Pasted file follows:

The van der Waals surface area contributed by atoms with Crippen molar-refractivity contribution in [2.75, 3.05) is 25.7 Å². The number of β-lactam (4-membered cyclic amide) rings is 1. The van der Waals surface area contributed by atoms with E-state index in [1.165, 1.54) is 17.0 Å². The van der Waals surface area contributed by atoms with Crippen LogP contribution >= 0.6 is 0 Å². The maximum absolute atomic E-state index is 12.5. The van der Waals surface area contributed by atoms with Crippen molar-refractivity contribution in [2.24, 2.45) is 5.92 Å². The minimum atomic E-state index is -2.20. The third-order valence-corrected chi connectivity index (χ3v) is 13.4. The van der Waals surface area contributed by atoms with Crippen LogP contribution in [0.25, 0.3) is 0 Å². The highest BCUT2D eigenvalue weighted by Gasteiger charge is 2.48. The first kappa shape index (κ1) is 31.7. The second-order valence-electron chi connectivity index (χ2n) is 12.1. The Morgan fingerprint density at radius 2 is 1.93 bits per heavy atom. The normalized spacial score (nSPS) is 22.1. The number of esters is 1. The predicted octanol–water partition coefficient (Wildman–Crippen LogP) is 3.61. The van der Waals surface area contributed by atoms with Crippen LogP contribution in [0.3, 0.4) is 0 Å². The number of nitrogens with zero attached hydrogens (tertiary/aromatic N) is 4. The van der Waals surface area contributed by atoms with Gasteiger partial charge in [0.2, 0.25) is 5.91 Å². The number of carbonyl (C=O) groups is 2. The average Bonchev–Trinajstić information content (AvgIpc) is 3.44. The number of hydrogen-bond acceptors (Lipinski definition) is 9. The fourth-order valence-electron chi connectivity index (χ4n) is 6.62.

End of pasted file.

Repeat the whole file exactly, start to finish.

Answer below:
The van der Waals surface area contributed by atoms with Crippen molar-refractivity contribution in [2.75, 3.05) is 25.7 Å². The number of β-lactam (4-membered cyclic amide) rings is 1. The van der Waals surface area contributed by atoms with E-state index in [1.165, 1.54) is 17.0 Å². The van der Waals surface area contributed by atoms with Crippen LogP contribution >= 0.6 is 0 Å². The maximum absolute atomic E-state index is 12.5. The van der Waals surface area contributed by atoms with Crippen molar-refractivity contribution in [2.24, 2.45) is 5.92 Å². The minimum atomic E-state index is -2.20. The third-order valence-corrected chi connectivity index (χ3v) is 13.4. The van der Waals surface area contributed by atoms with Crippen LogP contribution in [0.25, 0.3) is 0 Å². The highest BCUT2D eigenvalue weighted by Gasteiger charge is 2.48. The first kappa shape index (κ1) is 31.7. The second-order valence-electron chi connectivity index (χ2n) is 12.1. The Morgan fingerprint density at radius 2 is 1.93 bits per heavy atom. The normalized spacial score (nSPS) is 22.1. The number of esters is 1. The predicted octanol–water partition coefficient (Wildman–Crippen LogP) is 3.61. The van der Waals surface area contributed by atoms with Crippen LogP contribution in [0.3, 0.4) is 0 Å². The number of nitrogens with zero attached hydrogens (tertiary/aromatic N) is 4. The van der Waals surface area contributed by atoms with Gasteiger partial charge in [0.2, 0.25) is 5.91 Å². The number of carbonyl (C=O) groups is 2. The average Bonchev–Trinajstić information content (AvgIpc) is 3.44. The number of hydrogen-bond acceptors (Lipinski definition) is 9. The fourth-order valence-electron chi connectivity index (χ4n) is 6.62.